The Ford GT Mk II features the 3.5-liter EcoBoost engine that powers both the Ford GT race car and the road car but since the Mk II is not limited by any racing sanctioning body it is able to generate 200 horsepower more than the race car, making the Mk II the most powerful version of the Ford GT. The 3.5-liter EcoBoost is paired with the same seven-speed dual-clutch transmission from the Ford GT but specially calibrated for this track-exclusive application.
To add stamina to power, the GT Mk II adds innovative engine cooling technology, including a high capacity air-to-air outboard mounted charge air cooler with water spray technology. The water spray automatically activates in high temperature situations to provide cooling by applying atomized water on the charge air cooler allowing the Ford GT Mk II to maintain a consistent level of power at high temperatures.
A roof-mounted intake reminiscent of the race car engine air intake has been added for the Mk II to feed auxiliary engine, clutch and transmission coolers, giving the Mk II optimal cooling for the most extreme track day duty.
Increased engine power is paired with improved stopping power. The Mk II features braking performance beyond that of the GT race car by utilizing the street car’s carbon ceramic brakes, including 15.5-inch front and 14.1-inch rear Brembo brakes. Unique forged aluminum 19-inch wheels cover the massive brakes with race-proven Michelin Pilot Sport GT tires.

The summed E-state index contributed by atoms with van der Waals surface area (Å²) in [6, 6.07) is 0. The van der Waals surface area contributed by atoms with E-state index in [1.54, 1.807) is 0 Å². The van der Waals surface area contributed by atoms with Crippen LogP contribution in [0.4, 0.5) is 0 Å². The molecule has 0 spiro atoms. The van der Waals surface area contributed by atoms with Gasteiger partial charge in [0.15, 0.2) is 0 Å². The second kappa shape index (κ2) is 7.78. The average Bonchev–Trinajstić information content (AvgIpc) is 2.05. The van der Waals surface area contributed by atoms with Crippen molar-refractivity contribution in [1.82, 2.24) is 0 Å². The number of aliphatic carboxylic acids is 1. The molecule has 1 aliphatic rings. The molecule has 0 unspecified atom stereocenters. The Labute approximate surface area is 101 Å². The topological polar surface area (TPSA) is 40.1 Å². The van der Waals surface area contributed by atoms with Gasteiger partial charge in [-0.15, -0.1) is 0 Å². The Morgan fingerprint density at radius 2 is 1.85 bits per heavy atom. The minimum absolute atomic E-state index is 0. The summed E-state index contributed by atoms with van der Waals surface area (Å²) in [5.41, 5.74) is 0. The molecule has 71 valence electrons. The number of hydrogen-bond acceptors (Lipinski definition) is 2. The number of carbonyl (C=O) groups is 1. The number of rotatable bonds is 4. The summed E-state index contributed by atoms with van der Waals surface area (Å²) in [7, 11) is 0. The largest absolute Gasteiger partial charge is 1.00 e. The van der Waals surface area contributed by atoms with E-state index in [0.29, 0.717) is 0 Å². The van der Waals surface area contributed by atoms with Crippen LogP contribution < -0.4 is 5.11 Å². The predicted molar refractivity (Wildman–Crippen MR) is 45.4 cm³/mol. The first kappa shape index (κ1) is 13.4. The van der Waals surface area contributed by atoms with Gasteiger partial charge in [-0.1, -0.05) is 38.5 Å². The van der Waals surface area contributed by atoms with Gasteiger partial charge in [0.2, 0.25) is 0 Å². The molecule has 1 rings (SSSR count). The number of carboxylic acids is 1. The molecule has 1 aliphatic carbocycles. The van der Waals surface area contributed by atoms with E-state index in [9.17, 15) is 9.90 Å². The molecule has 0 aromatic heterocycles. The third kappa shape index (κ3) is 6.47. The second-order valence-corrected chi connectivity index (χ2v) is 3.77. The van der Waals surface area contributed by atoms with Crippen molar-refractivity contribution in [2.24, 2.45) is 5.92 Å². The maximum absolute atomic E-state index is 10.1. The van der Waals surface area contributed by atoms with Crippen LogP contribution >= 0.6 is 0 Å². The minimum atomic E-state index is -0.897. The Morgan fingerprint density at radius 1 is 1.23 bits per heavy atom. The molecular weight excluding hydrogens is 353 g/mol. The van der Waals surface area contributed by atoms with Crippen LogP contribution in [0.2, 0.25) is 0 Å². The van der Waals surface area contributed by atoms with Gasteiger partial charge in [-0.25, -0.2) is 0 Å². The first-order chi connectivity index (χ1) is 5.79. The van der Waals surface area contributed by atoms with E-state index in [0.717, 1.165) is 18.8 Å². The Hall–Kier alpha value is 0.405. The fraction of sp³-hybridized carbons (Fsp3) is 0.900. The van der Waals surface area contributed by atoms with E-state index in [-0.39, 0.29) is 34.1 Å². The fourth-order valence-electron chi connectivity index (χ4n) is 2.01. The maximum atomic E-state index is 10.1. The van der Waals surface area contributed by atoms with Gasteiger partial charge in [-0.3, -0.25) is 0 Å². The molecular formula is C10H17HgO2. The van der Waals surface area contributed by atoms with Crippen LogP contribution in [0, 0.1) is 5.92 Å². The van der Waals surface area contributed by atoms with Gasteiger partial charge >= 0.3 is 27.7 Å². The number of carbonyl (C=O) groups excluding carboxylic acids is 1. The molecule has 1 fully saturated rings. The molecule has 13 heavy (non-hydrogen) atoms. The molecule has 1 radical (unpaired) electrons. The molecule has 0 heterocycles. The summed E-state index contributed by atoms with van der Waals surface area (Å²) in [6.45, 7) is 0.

The front fascia and hood of the Mk II are similar to the street car as well as the stylized Ford GT headlamps with signature running lights.
Interior changes include a bespoke Sparco racing seat with a six-point racing harness and an optional passenger seat. A full MoTeC data acquisition system has also added to provide vital information for a track racer, which also doubles as a display for the rear camera.
The original Ford GT Mark I, later nicknamed the GT40 for its lithe 40-inch overall height, debuted at the Nurburgring 1000 km on May 31, 1964. Two seasons of teething problems plagued the original Mark I, but the lessons of 1964 and 1965 led to the all-conquering 7-liter GT40 Mark II in 1966.